LONDON - Within hours of Britain’s official exit from the European Union Jan. 31, tensions simmered between London and Brussels over their future relationship.
Britain left the bloc at 11 p.m. London time Friday and immediately entered a transition period, where most rules and regulations remain the same. That period is set to end Dec. 31, and Britain has insisted it will not ask for an extension, leaving just 11 months to negotiate and ratify a free trade agreement. Early indications suggest the talks will be difficult, with big differences in the positions of both sides.
Irish Prime Minister Leo Varadkar said that Britain will have to commit to aligning with EU standards in order to get a free trade deal.
“One thing we feel very strongly in the EU is that if we are going to have tariff-free, quota-free trade with the UK, which is essentially what we have with Canada on almost everything, then that needs to come with a level playing field. We, for example would have very strong views on fair competition and state aid,” Varadkar said in a BBC interview Sunday.
British Foreign Minister Dominic Raab insisted the UK will not follow EU regulations.
“We are taking back control of our laws,” Raab told Sky News Sunday. “So we're not going to have high alignment with the EU, legislative alignment with their rules, but we'll want to co-operate and we expect the EU to follow through on their commitment to a Canada-style free trade agreement.”
The EU’s free trade deal with Canada eliminates most tariffs on the buying and selling of goods, but does not cover services, which makes up around 80% of Britain’s GDP.
The economic arguments were forgotten Friday evening as hundreds of pro-Brexit supporters gathered in central London. A Brexit "countdown clock" was projected onto Prime Minister Boris Johnson’s residence at No. 10 Downing St. Friday.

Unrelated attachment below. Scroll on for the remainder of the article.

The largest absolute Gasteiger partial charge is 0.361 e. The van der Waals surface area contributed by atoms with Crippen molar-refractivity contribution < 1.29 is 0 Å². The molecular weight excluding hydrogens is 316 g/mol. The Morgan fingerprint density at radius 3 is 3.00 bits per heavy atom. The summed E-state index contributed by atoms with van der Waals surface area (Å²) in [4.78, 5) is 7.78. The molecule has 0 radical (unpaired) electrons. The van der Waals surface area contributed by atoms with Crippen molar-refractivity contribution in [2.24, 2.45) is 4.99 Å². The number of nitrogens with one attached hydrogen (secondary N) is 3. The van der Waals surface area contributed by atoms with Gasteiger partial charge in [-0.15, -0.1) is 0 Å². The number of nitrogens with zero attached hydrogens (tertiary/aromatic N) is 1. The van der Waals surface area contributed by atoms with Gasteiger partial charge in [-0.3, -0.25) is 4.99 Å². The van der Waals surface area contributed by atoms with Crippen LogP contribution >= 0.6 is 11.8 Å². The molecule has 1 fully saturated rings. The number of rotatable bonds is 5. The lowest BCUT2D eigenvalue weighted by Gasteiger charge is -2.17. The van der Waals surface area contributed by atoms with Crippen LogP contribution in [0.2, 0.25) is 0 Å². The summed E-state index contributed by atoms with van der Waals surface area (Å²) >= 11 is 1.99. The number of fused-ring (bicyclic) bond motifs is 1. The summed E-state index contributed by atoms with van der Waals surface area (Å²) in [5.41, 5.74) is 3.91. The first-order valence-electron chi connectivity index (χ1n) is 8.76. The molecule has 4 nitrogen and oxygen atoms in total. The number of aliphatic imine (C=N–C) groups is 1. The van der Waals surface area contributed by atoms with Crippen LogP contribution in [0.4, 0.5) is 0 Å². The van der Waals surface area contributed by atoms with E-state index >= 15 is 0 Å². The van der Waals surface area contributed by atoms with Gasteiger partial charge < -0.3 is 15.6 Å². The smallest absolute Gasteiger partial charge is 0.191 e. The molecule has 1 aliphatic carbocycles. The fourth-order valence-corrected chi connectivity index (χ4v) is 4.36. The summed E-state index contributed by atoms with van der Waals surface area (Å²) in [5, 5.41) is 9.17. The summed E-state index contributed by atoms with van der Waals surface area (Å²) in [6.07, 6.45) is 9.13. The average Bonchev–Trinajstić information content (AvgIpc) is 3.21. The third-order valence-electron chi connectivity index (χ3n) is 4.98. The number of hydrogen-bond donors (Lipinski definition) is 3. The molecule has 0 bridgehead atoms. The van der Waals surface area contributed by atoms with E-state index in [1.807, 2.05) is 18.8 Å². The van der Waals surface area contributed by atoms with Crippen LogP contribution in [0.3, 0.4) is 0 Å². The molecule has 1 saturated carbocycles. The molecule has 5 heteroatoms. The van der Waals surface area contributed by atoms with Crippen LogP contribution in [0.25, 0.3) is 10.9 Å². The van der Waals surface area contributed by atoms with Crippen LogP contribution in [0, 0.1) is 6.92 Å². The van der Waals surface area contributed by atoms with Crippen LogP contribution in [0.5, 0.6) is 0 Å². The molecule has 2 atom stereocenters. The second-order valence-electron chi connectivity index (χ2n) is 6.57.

Nigel Farage of the Brexit Party addressed the crowd: “We should celebrate the fact that freed from the constraints of the European Union, we once again will be able to find our place in the world,” Farage told hundreds of supporters gathered in the rain in Parliament Square.
Finding that place may not be so simple.
“Many people believe that Brexit having gone through 3½ years of debate about what kind of Brexit they have, and whether to have it, (that) it's all sorted, it's all done. It isn't done at all,” said Charlie Ries, international vice president of the RAND Corp. and a former U.S. ambassador. “In fact, the actual dimensions of the new relationship between the UK and the EU is just starting.”
Early indications suggest Europe will demand access to British fishing waters and guarantees that Britain won’t undercut the EU’s labor and environmental standards, in return for access to the EU Single Market. Britain has rejected any such deal.
The hard line from Westminster is putting the United Kingdom itself under increasing strain, with Scotland, which voted by a margin of 62% to remain in the EU in 2016, demanding a vote on independence so it can try to rejoin the bloc.
Across Britain, the divisions wrought by Brexit will not be easily healed. Meanwhile tensions are already building in what looks likely to be stormy year ahead.